REVIEW: Joanna Eden – Embraceable Ella at Fleet Jazz

Joanna Eden. Photo courtesy of
Aldershot, Fleet and Farnham Camera Club (AFFCC ).


Joanna Eden – Embraceable Ella
(Fleet Jazz, Harlington Centre, Fleet, 17 January 2017, by Vic Cracknell)


This was a fitting tribute to singer Ella Fitzgerald whose 100th birthday falls on April 25th this year,  with vocalist Joanna Eden putting her own vocal stamp on many Ella classics. Joanna launched her “labour of love” show at the London Jazz Festival last year. She describes Ella as “a nice warm hug of a singer” and her own performance had the same natural warmth and intensity. The evening kicked off in style with Get Happy followed by A-Tisket A-Tasket, Ella’s first hit from 1938, and originally a nursery rhyme. Classics from the Great American Songbook came thick and fast including Rodgers and Hart’s Manhattan, Gershwin’s S’Wonderful, Sweet Georgia Brown, Let’s Do It, Midnight Sun, and British composer Ray Noble’s The Very Thought Of You. There were some light moments in Let’s Call The Whole Thing Off and a Brazilian touch on Jobim’s Desafinado.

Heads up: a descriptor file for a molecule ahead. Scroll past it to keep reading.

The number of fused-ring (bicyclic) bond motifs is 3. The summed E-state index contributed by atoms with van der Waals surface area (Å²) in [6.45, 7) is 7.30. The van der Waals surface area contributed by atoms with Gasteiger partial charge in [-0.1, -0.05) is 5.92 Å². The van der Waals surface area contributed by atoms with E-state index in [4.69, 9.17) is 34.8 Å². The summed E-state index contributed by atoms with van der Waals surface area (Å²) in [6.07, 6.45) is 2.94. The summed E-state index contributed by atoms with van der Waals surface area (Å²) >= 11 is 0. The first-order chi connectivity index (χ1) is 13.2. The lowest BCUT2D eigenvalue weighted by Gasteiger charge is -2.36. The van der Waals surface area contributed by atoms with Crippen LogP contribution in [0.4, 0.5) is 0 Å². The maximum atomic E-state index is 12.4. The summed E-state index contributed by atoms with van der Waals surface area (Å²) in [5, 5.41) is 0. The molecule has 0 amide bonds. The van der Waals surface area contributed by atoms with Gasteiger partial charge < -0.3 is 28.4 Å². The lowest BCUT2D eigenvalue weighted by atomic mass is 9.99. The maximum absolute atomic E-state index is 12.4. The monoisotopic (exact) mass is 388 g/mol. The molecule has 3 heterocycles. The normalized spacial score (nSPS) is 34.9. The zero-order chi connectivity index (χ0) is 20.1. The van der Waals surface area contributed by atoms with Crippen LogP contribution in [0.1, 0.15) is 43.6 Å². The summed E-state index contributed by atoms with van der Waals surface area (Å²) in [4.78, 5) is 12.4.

Superb accompaniment came from Chris Ingham on piano, Marianne Windham on bass, George Double on drums and Steve Waterman on trumpet. The arrangements were interesting and swinging, and each musician got a chance to shine. They inventively turned Moonlight In Vermont, known to be a song about the cold weather, into a sunny bossa nova.

Joanna provided interesting and humorous anecdotes between songs including one about how Cole Porter wrote the song Miss Otis Regrets as a result of overhearing a waiter in a restaurant. Overall what was pleasing was this was not a tribute-act copy of Ella Fitzgerald, it was an individual interpretation which also allowed Joanna to effortlessly scat when she so wished, as on the closing number, Mack the Knife.

The full house clamoured for an encore to which Joanna fittingly responded with the enduring Ev’ry Time We Say Goodbye accompanied by just piano. Well done to Fleet Jazz for putting on the sort of show one might otherwise have to travel to the heart of London to find.

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